Paisley retired in 1983 and was replaced by his assistant, Joe Fagan. Liverpool won the League, League Cup and European Cup in Fagan’s first season, becoming the first English side to win three trophies in a season. Liverpool reached the European Cup final again in 1985, against Juventus at the Heysel Stadium. Before kick-off, Liverpool fans breached a fence which separated the two groups of supporters, and charged the Juventus fans. The resulting weight of people caused a retaining wall to collapse, killing 39 fans, mostly Italians. The incident became known as the Heysel Stadium disaster. The match was played in spite of protests by both managers, and Liverpool lost 1–0 to Juventus. As a result of the tragedy, English clubs were banned from participating in European competition for five years; Liverpool received a ten-year ban, which was later reduced to six years. Fourteen Liverpool fans received convictions for involuntary manslaughter.

Fagan resigned after the disaster and Kenny Dalglish was appointed as player-manager. During his reign, the club won another three League Championships and two FA Cups, including a League and Cup “Double” in the 1985–86 season. Liverpool’s success was overshadowed by the Hillsborough disaster: in an FA Cup semi-final against Nottingham Forest on 15 April 1989, hundreds of Liverpool fans were crushed against perimeter fencing. Ninety-four fans died that day; the 95th victim died in hospital from his injuries four days later and the 96th died nearly four years later, without regaining consciousness. After the Hillsborough disaster there was a government review of stadium safety. The resulting Taylor Report paved the way for legislation that required top-division teams to have all-seater stadiums. The report ruled that the main reason for the disaster was overcrowding due to a failure of police control.

Liverpool was involved in the closest finish to a league season during the 1988–89 season. Liverpool finished equal with Arsenal on both points and goal difference, but lost the title on total goals scored when Arsenal scored the final goal in the last minute of the season.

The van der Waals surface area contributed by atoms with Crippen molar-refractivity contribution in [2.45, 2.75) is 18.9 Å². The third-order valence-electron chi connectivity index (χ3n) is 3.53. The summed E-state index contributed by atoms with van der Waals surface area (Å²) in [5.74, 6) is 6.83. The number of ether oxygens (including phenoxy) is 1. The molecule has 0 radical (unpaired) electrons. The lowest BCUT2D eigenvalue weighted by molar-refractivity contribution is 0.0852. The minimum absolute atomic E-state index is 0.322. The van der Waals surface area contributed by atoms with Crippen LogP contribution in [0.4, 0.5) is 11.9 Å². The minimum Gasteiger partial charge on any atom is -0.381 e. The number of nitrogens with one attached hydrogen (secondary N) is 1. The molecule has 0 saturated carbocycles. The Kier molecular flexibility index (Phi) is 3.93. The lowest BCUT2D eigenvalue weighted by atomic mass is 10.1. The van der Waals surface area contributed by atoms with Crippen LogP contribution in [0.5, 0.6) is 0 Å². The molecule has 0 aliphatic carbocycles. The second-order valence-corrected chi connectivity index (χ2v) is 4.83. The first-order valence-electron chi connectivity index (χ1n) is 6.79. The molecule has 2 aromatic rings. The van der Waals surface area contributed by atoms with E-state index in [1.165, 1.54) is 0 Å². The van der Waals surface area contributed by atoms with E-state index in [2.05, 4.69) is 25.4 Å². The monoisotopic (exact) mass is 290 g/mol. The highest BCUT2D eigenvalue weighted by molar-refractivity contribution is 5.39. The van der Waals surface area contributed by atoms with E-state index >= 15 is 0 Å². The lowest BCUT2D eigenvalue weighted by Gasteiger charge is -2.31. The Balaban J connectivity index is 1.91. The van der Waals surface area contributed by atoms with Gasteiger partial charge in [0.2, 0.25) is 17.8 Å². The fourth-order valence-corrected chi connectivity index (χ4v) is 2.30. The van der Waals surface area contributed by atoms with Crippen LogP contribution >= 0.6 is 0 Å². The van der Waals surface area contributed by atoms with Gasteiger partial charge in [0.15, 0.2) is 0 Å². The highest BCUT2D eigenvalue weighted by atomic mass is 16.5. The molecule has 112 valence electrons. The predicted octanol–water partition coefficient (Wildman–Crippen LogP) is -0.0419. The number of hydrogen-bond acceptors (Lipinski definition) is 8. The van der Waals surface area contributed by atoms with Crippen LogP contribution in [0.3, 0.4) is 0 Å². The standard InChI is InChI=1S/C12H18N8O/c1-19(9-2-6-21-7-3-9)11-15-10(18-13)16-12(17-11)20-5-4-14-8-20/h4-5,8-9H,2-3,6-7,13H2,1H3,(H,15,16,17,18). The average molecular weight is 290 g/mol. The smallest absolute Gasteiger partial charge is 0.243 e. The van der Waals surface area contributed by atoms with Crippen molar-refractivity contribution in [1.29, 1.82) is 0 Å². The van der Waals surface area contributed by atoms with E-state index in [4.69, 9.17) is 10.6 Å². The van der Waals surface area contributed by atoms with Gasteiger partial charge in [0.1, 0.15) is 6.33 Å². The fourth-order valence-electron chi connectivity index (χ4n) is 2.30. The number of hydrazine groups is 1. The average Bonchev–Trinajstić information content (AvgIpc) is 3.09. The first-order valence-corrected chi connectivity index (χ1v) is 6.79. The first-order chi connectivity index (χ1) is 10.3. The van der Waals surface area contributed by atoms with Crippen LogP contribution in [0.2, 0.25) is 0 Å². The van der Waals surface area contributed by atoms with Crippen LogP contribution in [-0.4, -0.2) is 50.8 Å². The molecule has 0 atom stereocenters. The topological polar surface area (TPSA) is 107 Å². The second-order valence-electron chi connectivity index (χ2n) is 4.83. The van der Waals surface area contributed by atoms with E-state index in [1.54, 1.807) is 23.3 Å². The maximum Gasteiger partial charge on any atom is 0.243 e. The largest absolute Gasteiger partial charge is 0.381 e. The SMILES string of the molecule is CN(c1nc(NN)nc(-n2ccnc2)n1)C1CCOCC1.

Dalglish cited the Hillsborough disaster and its repercussions as the reason for his resignation in 1991; he was replaced by former player Graeme Souness. Under his leadership Liverpool won the 1992 FA Cup Final. Souness was replaced by Roy Evans, and Liverpool went on to win the 1995 Football League Cup Final. Gérard Houllier was appointed co-manager in the 1998–99 season and became the sole manager in November 1998 after Evans resigned. In 2001, Houllier’s second full season in charge, Liverpool won a “Treble”: the FA Cup, League Cup and UEFA Cup. Houllier underwent major heart surgery during the 2001–02 season and Liverpool finished second in the League, behind Arsenal.

Houllier was replaced by Rafael Benítez at the end of the 2003–04 season. Despite finishing fifth in Benítez’s first season, Liverpool won the 2004–05 UEFA Champions League, beating A.C. Milan 3–2 in a penalty shootout after the match ended with a score of 3–3. The following season, Liverpool finished third in the Premier League and won the 2006 FA Cup Final, beating West Ham United in a penalty shootout after the match finished on 3–3. American businessmen George Gillett and Tom Hicks became the owners of the club during the 2006–07 season, in a deal which valued the club and its outstanding debts at £218.9 million. The club reached the 2007 UEFA Champions League Final against Milan, as it had in 2005, but this time Liverpool lost 2–1. During the 2008–09 season Liverpool achieved 86 points, its highest Premier League points total, and finished as runners up to Manchester United.

In the 2009–10 season, Liverpool finished seventh in the Premier League and failed to qualify for the Champions League. Benítez subsequently left by mutual consent and was replaced by Fulham manager Roy Hodgson. At the start of the 2010–11 season Liverpool was on the verge of bankruptcy and the club’s creditors asked the High Court to allow the sale of the club, overruling the wishes of Hicks and Gillett. John W. Henry, owner of the Boston Red Sox and of New England Sports Ventures, bid successfully for the club and took ownership in October 2010. Poor results during the start of that season led to Hodgson leaving the club by mutual consent and former manager Kenny Dalglish taking over. After finishing in 8th position in the 2011–12 season, the worst league finish in 18 years, Dalglish was sacked. He was replaced by Brendan Rodgers.